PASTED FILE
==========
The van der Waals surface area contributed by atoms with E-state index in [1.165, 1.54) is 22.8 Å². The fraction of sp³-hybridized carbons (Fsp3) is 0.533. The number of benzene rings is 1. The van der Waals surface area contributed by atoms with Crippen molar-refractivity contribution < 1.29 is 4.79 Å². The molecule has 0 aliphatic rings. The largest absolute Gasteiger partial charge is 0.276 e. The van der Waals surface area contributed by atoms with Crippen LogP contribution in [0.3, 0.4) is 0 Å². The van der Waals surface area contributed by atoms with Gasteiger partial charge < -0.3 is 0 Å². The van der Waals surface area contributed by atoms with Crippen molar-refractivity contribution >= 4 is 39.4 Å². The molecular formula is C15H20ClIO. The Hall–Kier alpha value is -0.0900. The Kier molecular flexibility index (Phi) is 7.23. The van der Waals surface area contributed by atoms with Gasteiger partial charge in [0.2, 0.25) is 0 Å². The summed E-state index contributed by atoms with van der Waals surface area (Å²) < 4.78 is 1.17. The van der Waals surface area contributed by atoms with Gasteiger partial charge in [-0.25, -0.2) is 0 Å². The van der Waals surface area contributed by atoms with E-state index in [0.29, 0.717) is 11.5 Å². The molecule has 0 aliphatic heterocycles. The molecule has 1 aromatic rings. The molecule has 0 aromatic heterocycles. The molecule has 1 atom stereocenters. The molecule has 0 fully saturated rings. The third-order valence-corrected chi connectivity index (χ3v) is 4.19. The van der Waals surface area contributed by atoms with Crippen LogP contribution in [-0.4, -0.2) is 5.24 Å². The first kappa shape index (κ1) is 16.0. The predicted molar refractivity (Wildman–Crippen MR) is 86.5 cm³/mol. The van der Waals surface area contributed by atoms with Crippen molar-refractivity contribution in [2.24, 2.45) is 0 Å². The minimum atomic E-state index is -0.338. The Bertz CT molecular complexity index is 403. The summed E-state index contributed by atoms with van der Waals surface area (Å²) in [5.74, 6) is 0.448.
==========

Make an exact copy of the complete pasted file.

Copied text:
The van der Waals surface area contributed by atoms with E-state index in [1.165, 1.54) is 22.8 Å². The fraction of sp³-hybridized carbons (Fsp3) is 0.533. The number of benzene rings is 1. The van der Waals surface area contributed by atoms with Crippen molar-refractivity contribution < 1.29 is 4.79 Å². The molecule has 0 aliphatic rings. The largest absolute Gasteiger partial charge is 0.276 e. The van der Waals surface area contributed by atoms with Crippen LogP contribution in [0.3, 0.4) is 0 Å². The van der Waals surface area contributed by atoms with Gasteiger partial charge < -0.3 is 0 Å². The van der Waals surface area contributed by atoms with Crippen molar-refractivity contribution >= 4 is 39.4 Å². The molecular formula is C15H20ClIO. The Hall–Kier alpha value is -0.0900. The Kier molecular flexibility index (Phi) is 7.23. The van der Waals surface area contributed by atoms with Gasteiger partial charge in [0.2, 0.25) is 0 Å². The summed E-state index contributed by atoms with van der Waals surface area (Å²) < 4.78 is 1.17. The van der Waals surface area contributed by atoms with Gasteiger partial charge in [-0.25, -0.2) is 0 Å². The van der Waals surface area contributed by atoms with E-state index in [0.29, 0.717) is 11.5 Å². The molecule has 0 aliphatic heterocycles. The molecule has 1 aromatic rings. The molecule has 0 aromatic heterocycles. The molecule has 1 atom stereocenters. The molecule has 0 fully saturated rings. The third-order valence-corrected chi connectivity index (χ3v) is 4.19. The van der Waals surface area contributed by atoms with Crippen LogP contribution in [-0.4, -0.2) is 5.24 Å². The first kappa shape index (κ1) is 16.0. The predicted molar refractivity (Wildman–Crippen MR) is 86.5 cm³/mol. The van der Waals surface area contributed by atoms with Crippen molar-refractivity contribution in [2.24, 2.45) is 0 Å². The minimum atomic E-state index is -0.338. The Bertz CT molecular complexity index is 403. The summed E-state index contributed by atoms with van der Waals surface area (Å²) in [5.74, 6) is 0.448.